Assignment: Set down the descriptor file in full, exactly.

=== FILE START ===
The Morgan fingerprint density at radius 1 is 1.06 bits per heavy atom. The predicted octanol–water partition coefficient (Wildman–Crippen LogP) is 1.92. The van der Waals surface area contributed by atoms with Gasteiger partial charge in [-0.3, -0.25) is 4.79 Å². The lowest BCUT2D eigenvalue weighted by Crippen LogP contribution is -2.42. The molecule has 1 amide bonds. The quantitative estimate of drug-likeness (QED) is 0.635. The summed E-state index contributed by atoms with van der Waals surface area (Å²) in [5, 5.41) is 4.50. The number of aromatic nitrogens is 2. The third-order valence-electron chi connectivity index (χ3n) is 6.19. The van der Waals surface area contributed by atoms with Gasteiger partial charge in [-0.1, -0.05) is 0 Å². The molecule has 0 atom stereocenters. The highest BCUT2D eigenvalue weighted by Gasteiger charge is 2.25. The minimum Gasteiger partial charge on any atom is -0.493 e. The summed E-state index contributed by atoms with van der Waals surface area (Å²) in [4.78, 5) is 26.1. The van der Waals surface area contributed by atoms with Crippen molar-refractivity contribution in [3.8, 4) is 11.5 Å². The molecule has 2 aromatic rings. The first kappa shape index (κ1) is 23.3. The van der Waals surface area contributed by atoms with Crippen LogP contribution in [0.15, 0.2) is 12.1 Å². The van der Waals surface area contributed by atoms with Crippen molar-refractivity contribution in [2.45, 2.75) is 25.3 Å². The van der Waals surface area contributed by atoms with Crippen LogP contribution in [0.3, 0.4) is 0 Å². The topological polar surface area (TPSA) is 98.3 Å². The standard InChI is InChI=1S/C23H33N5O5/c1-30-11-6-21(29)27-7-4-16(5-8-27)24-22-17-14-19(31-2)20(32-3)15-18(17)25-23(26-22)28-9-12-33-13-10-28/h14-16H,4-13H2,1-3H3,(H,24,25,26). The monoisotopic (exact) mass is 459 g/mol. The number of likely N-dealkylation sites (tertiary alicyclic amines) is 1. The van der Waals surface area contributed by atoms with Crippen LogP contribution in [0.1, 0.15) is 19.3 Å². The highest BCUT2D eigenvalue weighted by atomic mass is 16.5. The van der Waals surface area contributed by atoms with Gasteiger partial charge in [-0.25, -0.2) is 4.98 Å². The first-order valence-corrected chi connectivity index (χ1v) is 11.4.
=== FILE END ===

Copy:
The Morgan fingerprint density at radius 1 is 1.06 bits per heavy atom. The predicted octanol–water partition coefficient (Wildman–Crippen LogP) is 1.92. The van der Waals surface area contributed by atoms with Gasteiger partial charge in [-0.3, -0.25) is 4.79 Å². The lowest BCUT2D eigenvalue weighted by Crippen LogP contribution is -2.42. The molecule has 1 amide bonds. The quantitative estimate of drug-likeness (QED) is 0.635. The summed E-state index contributed by atoms with van der Waals surface area (Å²) in [5, 5.41) is 4.50. The number of aromatic nitrogens is 2. The third-order valence-electron chi connectivity index (χ3n) is 6.19. The van der Waals surface area contributed by atoms with Gasteiger partial charge in [-0.1, -0.05) is 0 Å². The molecule has 0 atom stereocenters. The highest BCUT2D eigenvalue weighted by Gasteiger charge is 2.25. The minimum Gasteiger partial charge on any atom is -0.493 e. The summed E-state index contributed by atoms with van der Waals surface area (Å²) in [4.78, 5) is 26.1. The van der Waals surface area contributed by atoms with Crippen molar-refractivity contribution in [3.8, 4) is 11.5 Å². The molecule has 2 aromatic rings. The first kappa shape index (κ1) is 23.3. The van der Waals surface area contributed by atoms with Crippen LogP contribution in [0.15, 0.2) is 12.1 Å². The van der Waals surface area contributed by atoms with Crippen molar-refractivity contribution in [2.45, 2.75) is 25.3 Å². The van der Waals surface area contributed by atoms with Crippen LogP contribution in [0.3, 0.4) is 0 Å². The topological polar surface area (TPSA) is 98.3 Å². The standard InChI is InChI=1S/C23H33N5O5/c1-30-11-6-21(29)27-7-4-16(5-8-27)24-22-17-14-19(31-2)20(32-3)15-18(17)25-23(26-22)28-9-12-33-13-10-28/h14-16H,4-13H2,1-3H3,(H,24,25,26). The monoisotopic (exact) mass is 459 g/mol. The number of likely N-dealkylation sites (tertiary alicyclic amines) is 1. The van der Waals surface area contributed by atoms with Crippen LogP contribution in [0.1, 0.15) is 19.3 Å². The highest BCUT2D eigenvalue weighted by atomic mass is 16.5. The van der Waals surface area contributed by atoms with Gasteiger partial charge in [-0.25, -0.2) is 4.98 Å². The first-order valence-corrected chi connectivity index (χ1v) is 11.4.